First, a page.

Previous font quickly module 5 arranging evidence to

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previous font quickly Module 5: Arranging Evidence to Support Arguments and Collecting Survey Data Ethically (and Right!) Notes Evidence, data, collection, and measurement error -Managing Error in Measurement -How much does it cost to measure… -The presence of Hadrons and other elementary particles? The characteristics and attitudes of Americans? -Accurate measurement is costly in all fields -Instrument: Large Hadron Collider; field: particle physics; measures: results of high-energy particle collisions; data scale: petabytes (10^15 byte); cost: approx $1 bill/yr -Instrument: General Social Survey; Field: multiple social sciences; Measure: approx 5000 social survey variables; data scale: megabyte (10^6 byte); cost: approx $2mil/yr -Classifying errors in measurement (and other errors) data: how to count what can be counted? -the discipline and method of measurement -in survey design the rule is: EVERY WORD MATTERS -asking q’s that measure what you actually want to measure (and responsibly) -requests for our “feedback” also abound -Those damn receipts, customer satisfaction surveys, marketing surveys, online surveys, telephone surveys, canvassers (where else have you encountered requests for a “few minutes of your time”? -Question: is there a downside to this technological ease in creating surveys? -An assertion to reflect upon: every survey or interview conducted with the general public has the potential to help or damage the ability of social science researchers to conduct serious scientific.(example. Push polls) -other reflections: writing survey and questionnaire items that avoid measurement bias is hard work -reducing measurement bias can often be very easy -it takes a bit of time and effort though Major tasks in measurement 1. Measure in a reliable way: should get same measurements over time 2. Measure in a valid way: measurements obtained should reflect reality w/little error 3. Measure in a precise way: should be as specific as possible How do we measure social concepts? 1.-Conceptualization: deciding what a concept “means” ; a collective endeavor by many researchers deciding the shared meaning of a specific term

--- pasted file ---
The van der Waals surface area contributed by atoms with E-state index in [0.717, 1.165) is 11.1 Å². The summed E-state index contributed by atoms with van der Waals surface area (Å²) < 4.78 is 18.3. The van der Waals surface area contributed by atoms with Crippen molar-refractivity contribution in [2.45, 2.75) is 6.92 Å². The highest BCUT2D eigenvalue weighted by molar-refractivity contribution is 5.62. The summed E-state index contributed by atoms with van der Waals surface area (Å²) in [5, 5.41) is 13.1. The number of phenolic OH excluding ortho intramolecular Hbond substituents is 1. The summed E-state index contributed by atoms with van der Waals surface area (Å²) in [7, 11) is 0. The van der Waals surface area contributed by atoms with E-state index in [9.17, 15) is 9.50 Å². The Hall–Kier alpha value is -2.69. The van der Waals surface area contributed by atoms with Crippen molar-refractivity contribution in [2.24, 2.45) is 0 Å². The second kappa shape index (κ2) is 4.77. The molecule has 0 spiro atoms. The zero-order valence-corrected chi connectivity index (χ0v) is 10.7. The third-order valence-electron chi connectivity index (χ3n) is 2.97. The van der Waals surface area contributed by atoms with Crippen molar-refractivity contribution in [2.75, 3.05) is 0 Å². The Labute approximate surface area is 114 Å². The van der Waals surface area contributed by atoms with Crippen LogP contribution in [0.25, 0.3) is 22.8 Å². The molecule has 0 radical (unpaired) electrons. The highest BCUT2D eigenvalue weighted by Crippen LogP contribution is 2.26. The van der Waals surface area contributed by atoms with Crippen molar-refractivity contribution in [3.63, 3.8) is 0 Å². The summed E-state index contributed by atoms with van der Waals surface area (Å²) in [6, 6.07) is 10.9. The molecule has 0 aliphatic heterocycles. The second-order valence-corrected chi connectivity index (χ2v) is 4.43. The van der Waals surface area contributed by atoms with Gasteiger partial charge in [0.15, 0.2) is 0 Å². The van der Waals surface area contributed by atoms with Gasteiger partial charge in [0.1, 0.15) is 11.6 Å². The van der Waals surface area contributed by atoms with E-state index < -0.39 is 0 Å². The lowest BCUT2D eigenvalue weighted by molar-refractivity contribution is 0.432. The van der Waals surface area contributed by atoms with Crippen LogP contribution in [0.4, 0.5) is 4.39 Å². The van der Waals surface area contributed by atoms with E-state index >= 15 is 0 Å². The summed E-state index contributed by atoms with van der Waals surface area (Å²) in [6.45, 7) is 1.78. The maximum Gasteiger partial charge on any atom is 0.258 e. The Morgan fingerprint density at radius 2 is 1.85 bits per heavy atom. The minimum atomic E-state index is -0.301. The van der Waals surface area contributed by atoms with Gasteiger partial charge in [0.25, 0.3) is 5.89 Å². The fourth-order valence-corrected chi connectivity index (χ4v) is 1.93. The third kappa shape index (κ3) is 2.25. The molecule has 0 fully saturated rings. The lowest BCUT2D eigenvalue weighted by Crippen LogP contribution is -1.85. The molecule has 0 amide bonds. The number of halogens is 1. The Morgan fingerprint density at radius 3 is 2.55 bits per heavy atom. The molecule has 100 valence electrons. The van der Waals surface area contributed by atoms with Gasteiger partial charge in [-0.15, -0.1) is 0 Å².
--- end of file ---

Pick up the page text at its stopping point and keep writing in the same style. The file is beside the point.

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2.-Operationalization: deciding which of many specific ways of measuring the concept will be used (dimension) ; a decision by the researcher (often guided by experience/empirical data) 3.-Measurement: actually collecting the data and attempting to remove any remaining sources of error or bias ; carried out by the researcher and team -example. Measuring migration, using questions to explore concepts Measurement; common error sources : 1. Question wording (example: leading) 2. Bad choices (example: excluding options) 3. Coding (example: in translating answers into analyzable data) 4. Reactivity (common)(example: people change when they are being observed) 5. Validity problems (example: hypothesis guessing) 6. Fatigue(example: respondents tire, bore)(usually bc of question design) 7. Response set bias or straight-lining (example: checking straight down a column without reading each question
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